- Tell your doctor what herbal products you are taking, especially St. John’s wort.
- Tell your doctor if you have severe diarrhea or vomiting or you think you may be dehydrated. Also, tell your doctor if you have or have ever had heart disease, heart failure, a heart attack, an irregular heartbeat, high or low blood pressure, a stroke, or a ministroke; any condition that makes it difficult for you to swallow; seizures; trouble keeping your balance; diabetes; a low number of white blood cells; dyslipidemia (high cholesterol levels); or liver disease.
- Tell your doctor if you are pregnant, especially if you are in the last few months of your pregnancy, or if you plan to become pregnant or are breast-feeding. If you become pregnant while taking lumateperone, call your doctor. Lumateperone may cause problems in newborns following delivery if it is taken during the last months of pregnancy.
- Tell your doctor if you are breast-feeding. You should not breastfeed while taking lumateperone.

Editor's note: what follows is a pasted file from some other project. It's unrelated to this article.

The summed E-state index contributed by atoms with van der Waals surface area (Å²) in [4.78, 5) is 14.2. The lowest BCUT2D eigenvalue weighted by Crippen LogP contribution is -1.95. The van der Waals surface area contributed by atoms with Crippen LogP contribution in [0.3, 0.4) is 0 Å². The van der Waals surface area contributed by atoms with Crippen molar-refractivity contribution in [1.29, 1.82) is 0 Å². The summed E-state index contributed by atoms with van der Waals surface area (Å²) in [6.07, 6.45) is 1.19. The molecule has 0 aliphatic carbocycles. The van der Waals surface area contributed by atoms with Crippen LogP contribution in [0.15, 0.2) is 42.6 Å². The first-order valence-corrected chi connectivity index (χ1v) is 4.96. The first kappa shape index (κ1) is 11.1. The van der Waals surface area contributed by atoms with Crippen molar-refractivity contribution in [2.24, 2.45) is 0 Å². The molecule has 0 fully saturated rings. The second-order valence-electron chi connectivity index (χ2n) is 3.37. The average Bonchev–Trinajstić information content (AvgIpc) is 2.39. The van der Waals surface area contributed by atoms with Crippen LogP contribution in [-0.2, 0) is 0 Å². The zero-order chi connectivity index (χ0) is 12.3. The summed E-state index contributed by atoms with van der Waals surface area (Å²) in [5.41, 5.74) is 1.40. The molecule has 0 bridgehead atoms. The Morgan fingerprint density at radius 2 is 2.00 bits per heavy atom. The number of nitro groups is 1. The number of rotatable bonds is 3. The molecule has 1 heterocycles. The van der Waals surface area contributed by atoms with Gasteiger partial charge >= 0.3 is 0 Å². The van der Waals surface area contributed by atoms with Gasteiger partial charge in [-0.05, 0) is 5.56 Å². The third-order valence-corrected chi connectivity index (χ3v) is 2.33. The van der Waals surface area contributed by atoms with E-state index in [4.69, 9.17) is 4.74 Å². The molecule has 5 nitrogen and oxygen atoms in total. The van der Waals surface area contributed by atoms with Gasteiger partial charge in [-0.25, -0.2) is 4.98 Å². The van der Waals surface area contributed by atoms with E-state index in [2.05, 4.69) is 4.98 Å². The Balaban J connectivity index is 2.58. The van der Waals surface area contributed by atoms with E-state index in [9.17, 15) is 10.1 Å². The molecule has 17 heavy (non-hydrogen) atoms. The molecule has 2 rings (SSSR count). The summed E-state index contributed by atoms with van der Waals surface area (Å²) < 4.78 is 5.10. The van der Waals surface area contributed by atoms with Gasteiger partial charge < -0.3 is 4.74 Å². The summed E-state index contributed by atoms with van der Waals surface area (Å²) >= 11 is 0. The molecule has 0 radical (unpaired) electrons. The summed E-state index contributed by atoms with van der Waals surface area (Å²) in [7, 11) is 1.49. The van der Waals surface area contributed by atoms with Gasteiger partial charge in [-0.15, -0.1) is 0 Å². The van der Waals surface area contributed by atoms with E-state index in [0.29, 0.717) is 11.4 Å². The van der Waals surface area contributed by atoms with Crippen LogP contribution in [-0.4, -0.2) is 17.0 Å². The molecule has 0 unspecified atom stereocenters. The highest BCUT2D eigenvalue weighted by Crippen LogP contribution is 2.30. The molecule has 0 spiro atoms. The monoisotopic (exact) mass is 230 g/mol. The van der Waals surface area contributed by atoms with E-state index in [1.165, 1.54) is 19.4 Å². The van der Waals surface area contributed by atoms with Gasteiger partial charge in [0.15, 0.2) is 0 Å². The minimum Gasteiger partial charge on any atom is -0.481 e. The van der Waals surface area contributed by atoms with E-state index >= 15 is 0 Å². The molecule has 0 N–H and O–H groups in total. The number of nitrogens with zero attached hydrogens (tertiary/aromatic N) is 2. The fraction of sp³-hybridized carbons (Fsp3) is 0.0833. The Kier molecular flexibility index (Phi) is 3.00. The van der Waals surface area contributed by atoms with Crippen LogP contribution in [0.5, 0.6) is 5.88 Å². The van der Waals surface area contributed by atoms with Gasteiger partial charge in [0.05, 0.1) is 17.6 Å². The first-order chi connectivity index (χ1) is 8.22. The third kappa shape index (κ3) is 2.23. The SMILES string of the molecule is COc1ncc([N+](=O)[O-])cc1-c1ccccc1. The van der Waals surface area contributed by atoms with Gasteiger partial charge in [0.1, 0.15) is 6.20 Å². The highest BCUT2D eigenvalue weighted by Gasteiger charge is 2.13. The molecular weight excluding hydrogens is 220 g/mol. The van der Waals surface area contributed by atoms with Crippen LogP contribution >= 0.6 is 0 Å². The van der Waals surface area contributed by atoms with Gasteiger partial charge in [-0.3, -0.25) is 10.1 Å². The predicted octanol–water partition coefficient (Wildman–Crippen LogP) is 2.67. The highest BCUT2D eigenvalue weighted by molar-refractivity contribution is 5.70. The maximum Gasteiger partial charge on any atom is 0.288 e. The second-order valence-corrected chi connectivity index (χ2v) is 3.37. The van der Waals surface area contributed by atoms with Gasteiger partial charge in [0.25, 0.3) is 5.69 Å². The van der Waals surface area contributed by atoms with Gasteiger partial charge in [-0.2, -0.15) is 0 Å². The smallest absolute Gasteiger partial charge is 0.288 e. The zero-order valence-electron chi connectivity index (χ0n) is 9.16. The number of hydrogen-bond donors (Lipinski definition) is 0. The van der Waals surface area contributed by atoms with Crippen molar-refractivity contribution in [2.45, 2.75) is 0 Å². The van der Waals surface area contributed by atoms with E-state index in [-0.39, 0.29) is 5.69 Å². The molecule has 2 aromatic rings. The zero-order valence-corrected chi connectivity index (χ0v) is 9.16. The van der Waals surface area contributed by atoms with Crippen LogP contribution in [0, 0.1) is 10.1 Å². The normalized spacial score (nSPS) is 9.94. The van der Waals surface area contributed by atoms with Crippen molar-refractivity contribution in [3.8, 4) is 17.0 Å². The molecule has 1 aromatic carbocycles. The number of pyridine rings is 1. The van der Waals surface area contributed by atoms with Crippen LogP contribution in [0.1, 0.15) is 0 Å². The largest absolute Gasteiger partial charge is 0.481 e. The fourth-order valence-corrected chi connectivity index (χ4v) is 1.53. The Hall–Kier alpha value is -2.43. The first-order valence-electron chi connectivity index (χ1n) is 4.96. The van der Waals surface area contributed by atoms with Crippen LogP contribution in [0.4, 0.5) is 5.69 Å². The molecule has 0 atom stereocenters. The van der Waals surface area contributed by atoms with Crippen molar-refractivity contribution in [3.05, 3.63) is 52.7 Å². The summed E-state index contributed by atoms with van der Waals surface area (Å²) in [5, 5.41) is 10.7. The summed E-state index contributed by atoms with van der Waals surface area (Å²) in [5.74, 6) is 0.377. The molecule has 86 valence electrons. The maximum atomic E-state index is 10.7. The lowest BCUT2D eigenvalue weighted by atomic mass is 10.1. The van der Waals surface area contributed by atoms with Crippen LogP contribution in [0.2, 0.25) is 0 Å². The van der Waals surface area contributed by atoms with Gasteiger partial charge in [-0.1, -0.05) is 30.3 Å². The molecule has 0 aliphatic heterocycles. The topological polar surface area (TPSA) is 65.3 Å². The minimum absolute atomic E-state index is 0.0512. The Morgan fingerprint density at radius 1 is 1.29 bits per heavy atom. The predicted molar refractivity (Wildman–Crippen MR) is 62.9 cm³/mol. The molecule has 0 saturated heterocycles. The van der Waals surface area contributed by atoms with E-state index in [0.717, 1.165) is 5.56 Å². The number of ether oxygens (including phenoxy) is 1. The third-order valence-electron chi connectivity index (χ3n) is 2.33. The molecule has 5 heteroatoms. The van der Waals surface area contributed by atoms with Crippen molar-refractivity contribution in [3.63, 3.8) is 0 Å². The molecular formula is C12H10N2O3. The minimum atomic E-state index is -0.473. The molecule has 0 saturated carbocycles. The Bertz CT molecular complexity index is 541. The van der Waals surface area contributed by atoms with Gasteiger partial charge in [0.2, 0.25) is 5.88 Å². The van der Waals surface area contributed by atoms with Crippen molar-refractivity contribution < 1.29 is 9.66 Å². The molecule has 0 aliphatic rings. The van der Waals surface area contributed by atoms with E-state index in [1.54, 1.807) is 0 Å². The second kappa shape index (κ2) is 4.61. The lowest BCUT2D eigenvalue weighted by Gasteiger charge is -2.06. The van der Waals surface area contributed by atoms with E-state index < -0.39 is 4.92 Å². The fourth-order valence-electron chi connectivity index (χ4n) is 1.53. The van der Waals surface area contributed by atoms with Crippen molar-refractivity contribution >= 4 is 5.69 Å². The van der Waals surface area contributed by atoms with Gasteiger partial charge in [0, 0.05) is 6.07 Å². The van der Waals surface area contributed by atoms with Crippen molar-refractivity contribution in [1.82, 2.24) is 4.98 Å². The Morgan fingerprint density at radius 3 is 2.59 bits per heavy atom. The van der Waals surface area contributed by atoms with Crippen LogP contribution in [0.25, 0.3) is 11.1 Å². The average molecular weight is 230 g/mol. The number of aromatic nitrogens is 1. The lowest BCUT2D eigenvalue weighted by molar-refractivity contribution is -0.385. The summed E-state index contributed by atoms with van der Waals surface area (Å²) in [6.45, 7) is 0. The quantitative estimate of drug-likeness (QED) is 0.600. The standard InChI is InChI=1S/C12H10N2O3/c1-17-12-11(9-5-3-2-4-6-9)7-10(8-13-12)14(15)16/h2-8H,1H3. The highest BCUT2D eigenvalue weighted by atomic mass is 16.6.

- You should know that this medication may decrease fertility in men and women. Talk to your doctor about the risks of taking lumateperone.
- You should know that lumateperone may make you drowsy. Do not drive a car or operate machinery until you know how this medication affects you.
- You should know that alcohol can add to the drowsiness caused by this medication. Do not drink alcohol while taking lumateperone.
- You should know that lumateperone may cause dizziness, lightheadedness, and fainting when you get up too quickly from a lying position. This is more common when you first start taking lumateperone. To avoid this problem, get out of bed slowly, resting your feet on the floor for a few minutes before standing up.